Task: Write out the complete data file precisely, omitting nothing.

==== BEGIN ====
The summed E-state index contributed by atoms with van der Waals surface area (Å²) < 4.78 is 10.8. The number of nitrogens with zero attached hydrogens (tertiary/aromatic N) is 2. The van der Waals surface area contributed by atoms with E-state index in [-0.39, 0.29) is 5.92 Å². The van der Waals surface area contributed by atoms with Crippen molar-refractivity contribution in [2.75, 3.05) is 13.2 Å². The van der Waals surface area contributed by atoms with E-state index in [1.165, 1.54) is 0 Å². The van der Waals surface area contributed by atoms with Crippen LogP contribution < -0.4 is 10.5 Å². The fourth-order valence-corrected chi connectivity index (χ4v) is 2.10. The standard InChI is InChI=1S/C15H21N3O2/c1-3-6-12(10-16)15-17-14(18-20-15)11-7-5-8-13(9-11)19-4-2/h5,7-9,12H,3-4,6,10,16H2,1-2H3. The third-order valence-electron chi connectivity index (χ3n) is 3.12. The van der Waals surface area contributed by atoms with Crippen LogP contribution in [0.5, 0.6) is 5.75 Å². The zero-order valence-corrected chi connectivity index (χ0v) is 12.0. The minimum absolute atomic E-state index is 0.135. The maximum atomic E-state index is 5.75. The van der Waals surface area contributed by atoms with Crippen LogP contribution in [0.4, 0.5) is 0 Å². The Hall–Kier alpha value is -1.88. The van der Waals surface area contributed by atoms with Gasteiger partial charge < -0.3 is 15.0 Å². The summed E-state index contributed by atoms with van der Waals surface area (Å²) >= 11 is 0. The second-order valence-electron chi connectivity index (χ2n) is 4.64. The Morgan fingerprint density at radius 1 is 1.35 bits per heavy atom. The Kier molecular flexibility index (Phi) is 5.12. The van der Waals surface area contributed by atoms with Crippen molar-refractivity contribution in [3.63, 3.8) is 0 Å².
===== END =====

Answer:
The summed E-state index contributed by atoms with van der Waals surface area (Å²) < 4.78 is 10.8. The number of nitrogens with zero attached hydrogens (tertiary/aromatic N) is 2. The van der Waals surface area contributed by atoms with E-state index in [-0.39, 0.29) is 5.92 Å². The van der Waals surface area contributed by atoms with Crippen molar-refractivity contribution in [2.75, 3.05) is 13.2 Å². The van der Waals surface area contributed by atoms with E-state index in [1.165, 1.54) is 0 Å². The van der Waals surface area contributed by atoms with Crippen LogP contribution < -0.4 is 10.5 Å². The fourth-order valence-corrected chi connectivity index (χ4v) is 2.10. The standard InChI is InChI=1S/C15H21N3O2/c1-3-6-12(10-16)15-17-14(18-20-15)11-7-5-8-13(9-11)19-4-2/h5,7-9,12H,3-4,6,10,16H2,1-2H3. The third-order valence-electron chi connectivity index (χ3n) is 3.12. The van der Waals surface area contributed by atoms with Crippen LogP contribution in [0.5, 0.6) is 5.75 Å². The zero-order valence-corrected chi connectivity index (χ0v) is 12.0. The minimum absolute atomic E-state index is 0.135. The maximum atomic E-state index is 5.75. The van der Waals surface area contributed by atoms with Crippen LogP contribution in [0.4, 0.5) is 0 Å². The Hall–Kier alpha value is -1.88. The van der Waals surface area contributed by atoms with Gasteiger partial charge < -0.3 is 15.0 Å². The summed E-state index contributed by atoms with van der Waals surface area (Å²) >= 11 is 0. The second-order valence-electron chi connectivity index (χ2n) is 4.64. The Morgan fingerprint density at radius 1 is 1.35 bits per heavy atom. The Kier molecular flexibility index (Phi) is 5.12. The van der Waals surface area contributed by atoms with Crippen molar-refractivity contribution in [3.63, 3.8) is 0 Å².